As early as the 1600s, European settlers in North America began to harvest and eat blueberries, primarily in New England where they thrive in the wild. Today, wild blueberries may still be found in parks and protected land areas, such as the rocky mountain outcroppings of Southern New Hampshire, as well as in backyards. The wild blueberries sold in grocery stores and at farmstands are grown by farmers who manage commercial wild blueberry land. In Maine, where wild blueberries are a significant crop, nearly 500 farmers cultivate wild blueberries across 36,000 acres, farming more than 105 million pounds of lowbush blueberries annually.
The cultivated blueberries grown today are a more recent creation. The first highbush blueberry plant was cultivated for commercial production only about 100 years ago, in the early 1900s. in only a century, cultivated blueberries have taken over, outpacing their wild cousins by a significant margin. Each year, farmers grow almost 1 billion pounds of cultivated blueberries in North America. The popularity of blueberries in recent years can be at least partially attributed to the last several decades of scientific research, which has promoted the nutritional benefits of eating blueberries and motivated many Americans to incorporate blueberries into their diets for the health benefits.
Wild Blueberries vs. Cultivated Blueberries: Appearance
Wild lowbush blueberry plants are small and grow close to the ground as shrubs that may be only a few inches tall or up to 2 feet tall. Each spring, the bushes are reinvigorated, with flower buds swelling and leaves budding. Eventually, green leaves emerge and flower buds expand. In the summer, the plant’s leaves will be dark green or blue-tinged, and the flowers will open and bloom, eventually revealing small green fruit. The green berries will expand, turn from green to pink to blue, and soften. At summer’s end, when they are at their ripest, the blueberries will turn deep blue or blackish-purple. They will be small, only about 3/16 of an inch in diameter. In the fall, the leaves turn dark red or brown.
In contrast, Northern highbush blueberry plants grow much taller, easily growing to be between six and 12 feet tall. The Northern highbush blueberry plant flowers with small white or pale pink blossoms. However, the resulting fruit is much bigger than their wild counterparts. Cultivated blueberries grow to be between ¼ inch and ½ an inch in diameter. Typically, the dark green leaves turn red, orange, brown, or purple in the fall.
Wild Blueberries vs. Cultivated Blueberries: Growing Conditions
Growing Conditions for Wild Blueberries
Lowbush blueberries spread by seed and through the growth of rhizomes. Growing wild blueberries requires thorough preparation of the soil, ensuring that the soil pH is between 4.5 and 4.8. The planting site should be free of weeds and grass.
The wild lowbush blueberry naturally grows in forested areas, fields, and exposed rock outcroppings found on hills or mountains. However, when intentionally cultivated, it is important to keep wild blueberries in nitrogen-rich soil and to refrain from over-harvesting. Though burning bushes at the end of their season is a traditional practice still used, pruning blueberry bushes periodically will stimulate higher future yields, as well.
Lowbush blueberries are a source of food for many feral animals living in the forests, fields, and mountains where wild blueberry bushes are found. The berries and leaves of the blueberry bush are eaten by animals including bears, raccoons, deer, and birds.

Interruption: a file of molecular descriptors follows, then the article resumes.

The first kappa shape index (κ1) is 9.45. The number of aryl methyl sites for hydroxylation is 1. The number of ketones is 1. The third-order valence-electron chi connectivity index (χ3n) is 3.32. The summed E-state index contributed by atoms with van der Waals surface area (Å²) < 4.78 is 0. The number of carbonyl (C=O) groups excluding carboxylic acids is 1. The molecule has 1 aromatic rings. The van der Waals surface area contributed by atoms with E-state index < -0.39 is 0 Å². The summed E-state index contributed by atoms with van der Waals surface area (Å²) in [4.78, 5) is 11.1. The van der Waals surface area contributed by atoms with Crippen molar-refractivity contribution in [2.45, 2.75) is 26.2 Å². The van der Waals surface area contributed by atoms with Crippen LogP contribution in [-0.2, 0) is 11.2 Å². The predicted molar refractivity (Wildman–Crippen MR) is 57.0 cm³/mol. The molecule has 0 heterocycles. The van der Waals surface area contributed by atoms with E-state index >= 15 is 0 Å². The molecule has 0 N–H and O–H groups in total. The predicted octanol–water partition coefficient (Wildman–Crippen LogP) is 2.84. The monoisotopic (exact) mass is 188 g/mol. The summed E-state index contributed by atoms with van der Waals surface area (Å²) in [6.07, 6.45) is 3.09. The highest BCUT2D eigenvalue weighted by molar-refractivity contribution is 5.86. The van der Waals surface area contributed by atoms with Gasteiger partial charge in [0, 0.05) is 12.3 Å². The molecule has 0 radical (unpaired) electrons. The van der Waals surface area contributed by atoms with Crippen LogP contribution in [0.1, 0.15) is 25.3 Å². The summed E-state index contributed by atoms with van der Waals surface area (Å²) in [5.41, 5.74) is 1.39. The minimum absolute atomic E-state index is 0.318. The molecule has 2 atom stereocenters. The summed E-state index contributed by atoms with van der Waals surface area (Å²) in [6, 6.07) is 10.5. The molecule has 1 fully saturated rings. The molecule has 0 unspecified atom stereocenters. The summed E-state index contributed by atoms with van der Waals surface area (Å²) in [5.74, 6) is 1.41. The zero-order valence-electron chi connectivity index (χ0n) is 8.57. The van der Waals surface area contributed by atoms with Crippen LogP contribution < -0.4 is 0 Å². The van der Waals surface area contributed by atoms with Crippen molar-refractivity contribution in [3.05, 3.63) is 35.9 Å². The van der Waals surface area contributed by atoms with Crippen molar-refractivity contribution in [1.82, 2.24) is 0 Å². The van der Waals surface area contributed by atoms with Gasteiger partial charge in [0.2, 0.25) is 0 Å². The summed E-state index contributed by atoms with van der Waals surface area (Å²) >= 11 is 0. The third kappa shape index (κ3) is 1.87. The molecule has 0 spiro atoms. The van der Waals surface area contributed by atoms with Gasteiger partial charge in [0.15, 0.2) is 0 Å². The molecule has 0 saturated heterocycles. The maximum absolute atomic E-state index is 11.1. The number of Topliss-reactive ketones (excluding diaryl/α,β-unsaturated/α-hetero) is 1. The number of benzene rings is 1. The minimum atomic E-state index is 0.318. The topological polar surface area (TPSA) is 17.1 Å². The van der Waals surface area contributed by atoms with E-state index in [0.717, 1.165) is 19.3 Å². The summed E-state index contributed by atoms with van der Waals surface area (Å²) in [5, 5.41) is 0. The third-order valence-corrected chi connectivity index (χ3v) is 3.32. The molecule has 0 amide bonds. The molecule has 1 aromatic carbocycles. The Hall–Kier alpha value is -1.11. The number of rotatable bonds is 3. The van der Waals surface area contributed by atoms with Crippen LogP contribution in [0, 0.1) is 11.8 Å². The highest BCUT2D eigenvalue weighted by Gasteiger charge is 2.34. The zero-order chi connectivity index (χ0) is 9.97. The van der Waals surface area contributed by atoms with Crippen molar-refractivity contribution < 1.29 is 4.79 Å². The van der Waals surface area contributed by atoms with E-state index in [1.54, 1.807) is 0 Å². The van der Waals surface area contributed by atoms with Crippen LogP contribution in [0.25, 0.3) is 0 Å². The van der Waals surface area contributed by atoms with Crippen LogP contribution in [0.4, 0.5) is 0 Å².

Growing Conditions for Cultivated Blueberries
Northern highbush blueberry plants grow well in USDA hardiness Zones 4-8.
However, a close relative, the Southern highbush blueberry, is adapted to grow well in USDA Zones 5-8. Like wild blueberries, cultivated blueberry bushes grow well in acidic soil. If growing Northern highbush blueberries, seek to plant them in soil with a pH between 4.5 and 5.5. From there, adjust the soil as needed to make it more acidic. Growing naturally, blueberry bushes are often found near water sources, but not where they are not at risk of becoming waterlogged. With that in mind, plant blueberry bushes 4 to 6 feet apart in soil that is moist but has good drainage.
Though your blueberry plants will survive in partial shade, they will thrive in full sun. Sunshine sweetens the fruit and brings out vibrant autumnal colors in the leaves.
In addition to wild animals such as birds, deer, rabbits, and squirrels, highbush blueberries are susceptible to a number of insect pests. These include aphids, spider mites, scale, caterpillars, and citrus thrips. The bushes also can contract a number of different diseases, such as cane and stem canker, iron chlorosis, and mummy berry.
Wild Blueberries vs. Cultivated Blueberries: Uses
Research regarding the health benefits derived from eating blueberries has led to increased consumption of this delicious fruit. Both wild and cultivated species have gained the title of superfoods or super fruits. Blueberries have anti-inflammatory qualities which reduce the risk of certain diseases. Evidence also suggests that these little berries contribute to positive gastrointestinal microflora, which infinitely improves gut health.
Blueberries are a sweet addition to fruit salads and desserts. They make sweet syrups and candies, and are also often a key ingredient in recipes for baked goods.
Cultivated blueberries represent most of the blueberries for sale in the United States. Wild blueberries comprise a much smaller piece of the market, due in part to the fact that farmers harvest wild blueberries by hand! Machines are not effective at harvesting wild blueberries, which grow in bushes low to the ground and often grow on rocky, uneven terrain. Unfortunately, hand-harvesting of wild blueberries is much more time-consuming than mechanical harvesting, which explains why wild blueberries are often wildly more expensive. However, because they are sweeter and more flavorful, than their cultivated counterparts, wild blueberries are preferred by serious bakers and connoisseurs for recipes in which a strong blueberry flavor is desired.
Though both wild and cultivated blueberries are delicious additions many different and varied dishes when compared with its counterpart the cultivated blueberry, the wild blueberry, though smaller and less abundant, is sweeter, more flavorful, and more healthful.
- Different Types of Edible Wild Berries You Can Safely Eat
- Different Types of Poisonous Berries To Avoid At All Costs
- Strawberries vs. Blueberries
The photo featured at the top of this post is © Maria Dryfhout/Shutterstock.com